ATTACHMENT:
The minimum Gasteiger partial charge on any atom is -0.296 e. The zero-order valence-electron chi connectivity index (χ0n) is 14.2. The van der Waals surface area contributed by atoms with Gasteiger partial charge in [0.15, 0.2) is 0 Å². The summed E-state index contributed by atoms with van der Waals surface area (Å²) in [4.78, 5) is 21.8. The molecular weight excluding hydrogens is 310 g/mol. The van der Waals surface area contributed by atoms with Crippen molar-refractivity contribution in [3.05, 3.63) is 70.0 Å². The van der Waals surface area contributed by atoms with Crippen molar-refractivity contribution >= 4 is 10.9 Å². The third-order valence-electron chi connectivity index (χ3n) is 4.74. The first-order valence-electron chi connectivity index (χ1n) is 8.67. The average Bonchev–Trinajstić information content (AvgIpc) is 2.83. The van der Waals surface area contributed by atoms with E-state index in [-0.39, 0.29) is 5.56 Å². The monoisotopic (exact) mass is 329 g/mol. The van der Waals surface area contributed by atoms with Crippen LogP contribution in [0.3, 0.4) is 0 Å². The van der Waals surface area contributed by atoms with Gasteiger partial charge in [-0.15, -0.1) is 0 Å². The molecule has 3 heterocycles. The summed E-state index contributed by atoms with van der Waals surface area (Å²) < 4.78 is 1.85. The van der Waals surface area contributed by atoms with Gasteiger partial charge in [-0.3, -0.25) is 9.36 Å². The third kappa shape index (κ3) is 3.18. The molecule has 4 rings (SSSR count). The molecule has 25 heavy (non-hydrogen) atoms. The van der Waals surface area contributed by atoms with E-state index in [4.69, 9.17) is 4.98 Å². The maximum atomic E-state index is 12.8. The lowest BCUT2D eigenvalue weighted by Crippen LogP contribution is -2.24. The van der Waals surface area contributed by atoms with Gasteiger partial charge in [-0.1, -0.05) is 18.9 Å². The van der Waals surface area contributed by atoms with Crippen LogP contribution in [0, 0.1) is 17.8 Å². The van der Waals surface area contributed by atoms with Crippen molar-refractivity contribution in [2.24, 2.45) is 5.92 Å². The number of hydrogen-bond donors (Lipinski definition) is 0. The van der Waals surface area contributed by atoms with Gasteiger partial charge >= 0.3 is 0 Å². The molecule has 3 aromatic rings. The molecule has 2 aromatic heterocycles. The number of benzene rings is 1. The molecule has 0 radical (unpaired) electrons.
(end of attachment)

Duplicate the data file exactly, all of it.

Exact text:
The minimum Gasteiger partial charge on any atom is -0.296 e. The zero-order valence-electron chi connectivity index (χ0n) is 14.2. The van der Waals surface area contributed by atoms with Gasteiger partial charge in [0.15, 0.2) is 0 Å². The summed E-state index contributed by atoms with van der Waals surface area (Å²) in [4.78, 5) is 21.8. The molecular weight excluding hydrogens is 310 g/mol. The van der Waals surface area contributed by atoms with Crippen molar-refractivity contribution in [3.05, 3.63) is 70.0 Å². The van der Waals surface area contributed by atoms with Crippen molar-refractivity contribution >= 4 is 10.9 Å². The third-order valence-electron chi connectivity index (χ3n) is 4.74. The first-order valence-electron chi connectivity index (χ1n) is 8.67. The average Bonchev–Trinajstić information content (AvgIpc) is 2.83. The van der Waals surface area contributed by atoms with E-state index in [-0.39, 0.29) is 5.56 Å². The monoisotopic (exact) mass is 329 g/mol. The van der Waals surface area contributed by atoms with Crippen LogP contribution in [0.3, 0.4) is 0 Å². The van der Waals surface area contributed by atoms with Gasteiger partial charge in [-0.15, -0.1) is 0 Å². The molecule has 3 heterocycles. The summed E-state index contributed by atoms with van der Waals surface area (Å²) < 4.78 is 1.85. The van der Waals surface area contributed by atoms with Gasteiger partial charge in [-0.3, -0.25) is 9.36 Å². The third kappa shape index (κ3) is 3.18. The molecule has 4 rings (SSSR count). The molecule has 25 heavy (non-hydrogen) atoms. The van der Waals surface area contributed by atoms with E-state index in [4.69, 9.17) is 4.98 Å². The maximum atomic E-state index is 12.8. The lowest BCUT2D eigenvalue weighted by Crippen LogP contribution is -2.24. The van der Waals surface area contributed by atoms with Gasteiger partial charge in [-0.1, -0.05) is 18.9 Å². The van der Waals surface area contributed by atoms with Crippen LogP contribution in [0, 0.1) is 17.8 Å². The van der Waals surface area contributed by atoms with Crippen molar-refractivity contribution in [2.24, 2.45) is 5.92 Å². The number of hydrogen-bond donors (Lipinski definition) is 0. The van der Waals surface area contributed by atoms with Gasteiger partial charge >= 0.3 is 0 Å². The molecule has 3 aromatic rings. The molecule has 2 aromatic heterocycles. The number of benzene rings is 1. The molecule has 0 radical (unpaired) electrons.